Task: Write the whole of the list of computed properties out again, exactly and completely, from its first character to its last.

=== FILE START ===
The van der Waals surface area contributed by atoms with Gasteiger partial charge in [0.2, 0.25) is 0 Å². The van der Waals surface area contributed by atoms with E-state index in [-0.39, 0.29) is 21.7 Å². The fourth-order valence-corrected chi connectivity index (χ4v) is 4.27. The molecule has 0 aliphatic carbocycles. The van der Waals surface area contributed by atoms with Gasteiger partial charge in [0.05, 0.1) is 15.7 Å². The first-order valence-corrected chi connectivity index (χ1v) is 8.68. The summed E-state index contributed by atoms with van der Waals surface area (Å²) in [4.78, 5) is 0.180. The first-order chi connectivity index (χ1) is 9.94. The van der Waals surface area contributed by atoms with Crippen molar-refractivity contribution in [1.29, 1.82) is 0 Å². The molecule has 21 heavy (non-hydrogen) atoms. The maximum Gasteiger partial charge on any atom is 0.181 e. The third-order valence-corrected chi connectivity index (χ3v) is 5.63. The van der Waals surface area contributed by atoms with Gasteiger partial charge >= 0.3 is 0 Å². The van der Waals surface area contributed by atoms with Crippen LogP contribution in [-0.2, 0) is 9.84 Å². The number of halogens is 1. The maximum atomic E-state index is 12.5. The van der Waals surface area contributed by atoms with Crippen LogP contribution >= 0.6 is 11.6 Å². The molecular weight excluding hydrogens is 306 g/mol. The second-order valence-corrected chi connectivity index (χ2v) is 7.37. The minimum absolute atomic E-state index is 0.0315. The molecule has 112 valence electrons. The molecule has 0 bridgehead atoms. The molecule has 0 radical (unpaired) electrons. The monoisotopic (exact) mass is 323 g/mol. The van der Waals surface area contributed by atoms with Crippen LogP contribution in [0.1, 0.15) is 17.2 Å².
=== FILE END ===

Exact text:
The van der Waals surface area contributed by atoms with Gasteiger partial charge in [0.2, 0.25) is 0 Å². The van der Waals surface area contributed by atoms with E-state index in [-0.39, 0.29) is 21.7 Å². The fourth-order valence-corrected chi connectivity index (χ4v) is 4.27. The molecule has 0 aliphatic carbocycles. The van der Waals surface area contributed by atoms with Gasteiger partial charge in [0.05, 0.1) is 15.7 Å². The first-order valence-corrected chi connectivity index (χ1v) is 8.68. The summed E-state index contributed by atoms with van der Waals surface area (Å²) in [4.78, 5) is 0.180. The first-order chi connectivity index (χ1) is 9.94. The van der Waals surface area contributed by atoms with Crippen molar-refractivity contribution in [1.29, 1.82) is 0 Å². The molecule has 21 heavy (non-hydrogen) atoms. The maximum Gasteiger partial charge on any atom is 0.181 e. The third-order valence-corrected chi connectivity index (χ3v) is 5.63. The van der Waals surface area contributed by atoms with Gasteiger partial charge >= 0.3 is 0 Å². The van der Waals surface area contributed by atoms with Crippen LogP contribution in [-0.2, 0) is 9.84 Å². The number of halogens is 1. The maximum atomic E-state index is 12.5. The van der Waals surface area contributed by atoms with Crippen LogP contribution >= 0.6 is 11.6 Å². The molecular weight excluding hydrogens is 306 g/mol. The second-order valence-corrected chi connectivity index (χ2v) is 7.37. The minimum absolute atomic E-state index is 0.0315. The molecule has 112 valence electrons. The molecule has 0 bridgehead atoms. The molecule has 0 radical (unpaired) electrons. The monoisotopic (exact) mass is 323 g/mol. The van der Waals surface area contributed by atoms with Crippen LogP contribution in [0.1, 0.15) is 17.2 Å².